I don’t know about you, but this holiday season, which I have purposefully trimmed of excess activities, is still too busy, stressful and filled with physical and mental running around. I have bravely said No to kind invitations to socialize. I have shrugged off the vague obligations, recognizing that I don’t owe anyone an excuse for why I choose not to do something. Shouldn’t “I don’t want to” and “I’m going to be busy keeping myself company” be sufficient reasons to avoid unwanted activities?
I had to go into town (Boulder, population 300,000) today for an appointment. The choking traffic around road work as I approached my appointment made me late. (Okay, so I should have left earlier. I admit that I always underestimate the time needed to get anywhere. I’m an optimist!) The frenetic dueling cars vying for parking spaces had nothing over the dueling cars vying to get out of the parking lot. Turning left was going to be a long wait for those of us sitting at Stop signs. I prayed fervently for no fender benders for all those in this and every other parking lot today and the rest of this holiday week.
Now that my grandchildren are older at ages 6, 9 and 11, their parents have helped to shift the focus away from Christmas presents and towards doing things for others. So, from a grandma’s point of view, there isn’t a lot to do in terms of “making Christmas” for kids. For that, I am thankful. We told the family that we weren’t doing presents this year, and we’ve increased our gifts to organizations that are helping victims of disasters, both the ones originating from natural and human causes. We’ve opted for a dinner theater experience for everyone, and we’re celebrating our son’s birthday on the 22nd with a lunch get-together. We’re foregoing our annual orgy of excess this year and, we hope, every year hereafter.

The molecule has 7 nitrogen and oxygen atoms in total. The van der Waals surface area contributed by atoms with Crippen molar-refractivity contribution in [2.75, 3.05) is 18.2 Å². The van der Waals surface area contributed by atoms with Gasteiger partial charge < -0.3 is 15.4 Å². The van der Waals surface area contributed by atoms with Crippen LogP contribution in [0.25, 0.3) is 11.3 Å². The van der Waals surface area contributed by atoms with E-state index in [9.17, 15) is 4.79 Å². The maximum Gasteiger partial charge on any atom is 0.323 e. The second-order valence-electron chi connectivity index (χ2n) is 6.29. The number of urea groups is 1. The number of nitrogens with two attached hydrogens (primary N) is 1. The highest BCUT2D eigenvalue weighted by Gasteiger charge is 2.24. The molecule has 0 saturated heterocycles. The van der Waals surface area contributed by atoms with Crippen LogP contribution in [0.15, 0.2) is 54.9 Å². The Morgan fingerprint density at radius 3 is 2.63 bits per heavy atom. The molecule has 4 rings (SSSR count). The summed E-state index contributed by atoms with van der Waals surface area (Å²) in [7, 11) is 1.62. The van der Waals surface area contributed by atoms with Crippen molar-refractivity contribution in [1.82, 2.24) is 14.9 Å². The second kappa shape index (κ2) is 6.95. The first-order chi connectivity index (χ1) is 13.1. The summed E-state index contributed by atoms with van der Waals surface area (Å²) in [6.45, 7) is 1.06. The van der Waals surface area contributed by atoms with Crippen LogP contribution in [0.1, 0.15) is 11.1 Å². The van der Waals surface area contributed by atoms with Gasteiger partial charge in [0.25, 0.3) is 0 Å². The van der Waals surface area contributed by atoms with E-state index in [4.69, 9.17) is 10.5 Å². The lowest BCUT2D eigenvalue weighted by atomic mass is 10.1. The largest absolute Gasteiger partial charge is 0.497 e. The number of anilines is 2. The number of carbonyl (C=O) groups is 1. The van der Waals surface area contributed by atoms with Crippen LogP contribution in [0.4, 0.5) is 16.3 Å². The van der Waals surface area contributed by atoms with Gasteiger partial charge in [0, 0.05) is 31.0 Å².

My girlfriend had a wonderful idea yesterday. She was remarking on how so many stores instruct their checkout clerks to tell their customers the amount they’ve saved by shopping there. She pointed out that unless she does something different with those savings, like sharing them with others who need help, the savings feel selfish. Her comments gave me pause. Just think of how much additional charitable giving there could be if we each donated those savings instead of pocketing them.
The religious significance of Christmas is the incarnation of God as human. Incarnation is important. From a human perspective, incarnation makes things real, including, in a sense, making God real as a human experience or knowledge of God. Incarnation validates us, as humans, as being important and significant to God. We may be puny humans, but God values us and loves us, just as we are, right where we happen to be, in whatever circumstances we find ourselves, however lovable or unlovable we turn out.
I think my girlfriend’s idea of intentionally sharing those store savings is about making our charitable impulses incarnational. It’s not enough to think about sharing with those in need. We’ve got to make it happen, for real, by writing the check and giving the cash. Now, that would feel like Christmas.